This morning, we in Britain woke up to the news that the British public had voted for Brexit to leave the EU. Social media erupted. People spoke. Some cried. Many were angry, and rightly so. Far from being a “failure of democracy,” this was the result of the first true example of democracy in many years – perhaps that is what makes this result so very hard to stomach.
The fact that the population was so divided through a polarising campaign made it increasingly hard for many to “see the other side of the argument.” This debate on Brexit has dominated some headlines for months now and, in the climactic twist of events, all we can really do now is sit back and wait – for what, no one is certain.
I am proud to be a British citizen, but I am also proud to be part of Europe – no decision today changes that fact. Where does that love affair start? Well, truth be told, some of its origins lie in the stomach.
The farmers are positive, should we be?
Truth be told, living in a rural area of the country where my vote was overwhelmed by a canvas of “Brexiteers” was initially the hardest thing to handle – where was my vote amongst the masses? But really, the UK farmers that predominate in this area and are dependent upon it are pretty positive about Brexit in an outcry towards the EU’s influence. Measures such as the ban on glyphosate (apparently the country’s most widely used herbicide) and the ban on GMO crops, believing that these measures are too restrictive for a free world.
However, the EU does provide these farmers with subsidies and cheap labour through immigration. With the food industry as Britain’s largest manufacturing industry, the consequences are going to be big and may result in a rapid rise in grocery bills.
What about our “British” foods?
The EU’s Protected Designation of Origin status safeguards our native foods, such as Cheddar, Scotch whiskey and shortbread and Stilton cheese, but with these protections disappearing, there is the potential for some to forge whiskey as “Scotch” without incurring any penalties.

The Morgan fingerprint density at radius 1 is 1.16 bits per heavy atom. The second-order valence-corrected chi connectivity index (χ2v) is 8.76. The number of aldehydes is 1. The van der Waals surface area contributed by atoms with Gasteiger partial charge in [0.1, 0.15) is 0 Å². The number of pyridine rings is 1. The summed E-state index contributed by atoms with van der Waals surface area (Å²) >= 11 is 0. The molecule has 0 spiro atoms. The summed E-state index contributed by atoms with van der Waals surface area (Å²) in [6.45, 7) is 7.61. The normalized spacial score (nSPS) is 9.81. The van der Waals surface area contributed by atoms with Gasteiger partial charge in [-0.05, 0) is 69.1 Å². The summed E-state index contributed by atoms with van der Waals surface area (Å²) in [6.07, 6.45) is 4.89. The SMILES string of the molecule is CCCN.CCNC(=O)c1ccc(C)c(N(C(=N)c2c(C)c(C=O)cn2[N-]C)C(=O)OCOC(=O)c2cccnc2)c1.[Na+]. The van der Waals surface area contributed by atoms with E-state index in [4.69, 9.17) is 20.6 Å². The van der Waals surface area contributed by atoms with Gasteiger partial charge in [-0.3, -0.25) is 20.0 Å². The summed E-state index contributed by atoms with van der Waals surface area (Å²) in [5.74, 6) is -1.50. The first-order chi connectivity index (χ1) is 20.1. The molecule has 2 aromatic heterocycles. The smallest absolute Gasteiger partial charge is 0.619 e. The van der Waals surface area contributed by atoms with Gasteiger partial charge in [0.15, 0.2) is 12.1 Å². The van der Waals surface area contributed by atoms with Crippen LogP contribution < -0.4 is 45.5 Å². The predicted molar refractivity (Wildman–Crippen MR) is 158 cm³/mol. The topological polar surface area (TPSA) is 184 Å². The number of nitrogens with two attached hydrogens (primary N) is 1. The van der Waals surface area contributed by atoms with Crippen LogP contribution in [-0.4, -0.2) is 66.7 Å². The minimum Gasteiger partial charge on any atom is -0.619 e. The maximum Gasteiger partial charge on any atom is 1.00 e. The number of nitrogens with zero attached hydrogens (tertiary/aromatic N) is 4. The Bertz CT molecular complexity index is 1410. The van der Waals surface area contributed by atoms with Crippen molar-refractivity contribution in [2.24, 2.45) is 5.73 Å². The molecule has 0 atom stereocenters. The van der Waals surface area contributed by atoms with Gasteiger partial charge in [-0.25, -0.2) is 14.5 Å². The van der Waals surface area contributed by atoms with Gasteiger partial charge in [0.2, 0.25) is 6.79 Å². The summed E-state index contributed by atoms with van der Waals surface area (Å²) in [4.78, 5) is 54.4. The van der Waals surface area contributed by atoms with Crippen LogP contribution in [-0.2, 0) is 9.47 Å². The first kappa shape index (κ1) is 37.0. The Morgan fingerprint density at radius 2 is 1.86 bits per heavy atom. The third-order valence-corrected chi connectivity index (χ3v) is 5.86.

However, Brexiteers are right in that international trademark law will protect Britain and so our blessed beef and Yorkshires should be safe for now. I think it is safe to say that patriotism clearly exhibited in the referendum debate will go some way to ensure the humble British crumpet does not go away…
…and the restaurants?
28% of those who work in the restaurant industry in Britain are born overseas, typically working for lower pay and being more productive. Arguably, this Brexit could result in higher labour costs in restaurants and potentially a big hit for the restaurant industry with cuts in profits.
But it could also result in a less restrictive policy for policies on non-EU immigration – good news for the beloved Indian restaurants of the country. With many parts of the UK such as Ireland being reliant on the tourism industry, undeniably the uncertainty of their future is still something to be highly cautious of.
With the UK’s exit from the EU being negotiated over the next several months, it will be some time before any of these measures take effect. We don’t know what will come but we know it’s coming. In the words of the good old bard himself, “What is done is done, cannot be undone.”
One thing is for certain– I like my pasta, I love my croissants and, what is more, I loved the fact that I could freely move to Austria if I wanted for wiener schnitzel, Valencia for paella and Greece for moussaka. Whilst food is not foremost in the mind of the country today, it is indicative of the kind of love affair we should have focused on – those things that we have all in common rather than those things that divide us or the scaremongering for our future.
Europe, we still want your food.